NASDAQ closed door meeting regarding cryptocurrency

On Friday 27 July 2018, NASDAQ held a secret meeting in Chicago with attendees from half a dozen cryptocurrency companies and traditional exchanges.

Attendees also included the Winklevoss twins who co-founded Gemini exchange. Tyler and Cameron Winklevoss are keen players in the cryptocurrency market; they have founded the cryptocurrency exchange Gemini and are now seeking for the Securities and Exchange Commission to approve their Bitcoin Exchange-Traded-Fund (ETF), which was recently rejected.

Topics discussed in the meeting ranged from the future of cryptocurrency regulation and the tools that will be required if or when security tokens become regulated.

This is a positive step for the cryptocurrency market as it shows that large companies that are heavily involved in the current financial markets are accepting this new market and making provisions so that they can be adopted by the mass public.

As companies such as NASDAQ and Gemini are holding private meetings to discuss cryptocurrency regulation to protect their business, it is my suggestion that the SEC are looking to implement further cryptocurrency regulation.

Cryptocurrencies are broadly split into three different types, which Switzerland has enshrined in their FINMA Guidance.

Payment tokens are used as a traditional currency and to be used as a nominal way of exchange. The best example is the most popular cryptocurrency Bitcoin.

Utility tokens are intended to be used in exchange for specific application, product or service.

Asset tokens (Also known as Security tokens) are representative of a real asset such as a company, earning streams, entitlement to dividends or interest payment.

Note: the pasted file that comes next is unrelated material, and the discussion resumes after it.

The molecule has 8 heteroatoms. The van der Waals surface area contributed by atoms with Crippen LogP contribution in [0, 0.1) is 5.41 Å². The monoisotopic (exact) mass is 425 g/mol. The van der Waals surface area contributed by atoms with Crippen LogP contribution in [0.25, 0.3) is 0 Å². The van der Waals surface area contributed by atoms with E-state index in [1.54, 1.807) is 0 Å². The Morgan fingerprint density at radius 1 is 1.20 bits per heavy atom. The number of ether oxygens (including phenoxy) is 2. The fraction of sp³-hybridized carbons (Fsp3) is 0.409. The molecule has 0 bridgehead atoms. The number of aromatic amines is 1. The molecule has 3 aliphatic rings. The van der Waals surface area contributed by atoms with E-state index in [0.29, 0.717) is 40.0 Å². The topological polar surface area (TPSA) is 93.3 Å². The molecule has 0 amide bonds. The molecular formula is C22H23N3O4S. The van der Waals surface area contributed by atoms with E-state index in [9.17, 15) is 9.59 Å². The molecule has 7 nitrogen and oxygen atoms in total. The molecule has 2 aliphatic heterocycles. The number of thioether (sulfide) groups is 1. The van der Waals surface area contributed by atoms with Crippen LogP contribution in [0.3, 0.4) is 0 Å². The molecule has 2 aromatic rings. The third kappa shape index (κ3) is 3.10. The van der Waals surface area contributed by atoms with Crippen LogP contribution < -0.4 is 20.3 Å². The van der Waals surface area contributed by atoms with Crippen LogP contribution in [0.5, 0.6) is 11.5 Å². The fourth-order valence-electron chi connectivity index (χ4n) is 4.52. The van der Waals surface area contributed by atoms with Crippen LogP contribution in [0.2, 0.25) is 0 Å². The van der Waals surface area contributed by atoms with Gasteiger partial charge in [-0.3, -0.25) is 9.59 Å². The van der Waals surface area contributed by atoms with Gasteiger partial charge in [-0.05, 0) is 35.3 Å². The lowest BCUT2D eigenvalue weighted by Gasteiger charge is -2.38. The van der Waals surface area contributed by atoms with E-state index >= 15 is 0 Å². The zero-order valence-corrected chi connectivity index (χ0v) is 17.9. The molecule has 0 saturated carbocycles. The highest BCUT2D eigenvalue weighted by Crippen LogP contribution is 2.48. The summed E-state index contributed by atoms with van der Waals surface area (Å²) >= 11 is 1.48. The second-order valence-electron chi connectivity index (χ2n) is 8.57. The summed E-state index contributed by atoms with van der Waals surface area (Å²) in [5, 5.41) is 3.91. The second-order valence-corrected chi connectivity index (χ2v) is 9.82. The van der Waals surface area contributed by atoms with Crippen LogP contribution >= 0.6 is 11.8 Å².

Asset / Security tokens are the most likely type of cryptocurrency to become regulated due to its similarities to conventional financial assets. That does not mean utility and payments tokens will not also be regulated.

NASDAQ provided several cryptocurrency exchanges with their market surveillance technology which is the industry bench mark for real-time solutions for market surveillance to ensure its compliance with regulation.

Cryptocurrency exchanges are currently not required to monitor its business transactions in this manner, however it shows that these companies and preparing for something.

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Thomas Hulme
Thomas joined Mackrell Turner Garrett as a Trainee Solicitor in September 2017, having previously run his own security business, specialising in protecting the IT infrastructure of SMEs and large enterprises. This commercial background gives him a unique insight into what it takes to establish and run a company. Before undertaking a position within the firm, Thomas completed a Graduate Diploma in Law and an LPC, but he now has plans to also undertake a Masters LPC with Business, alongside his training with the firm.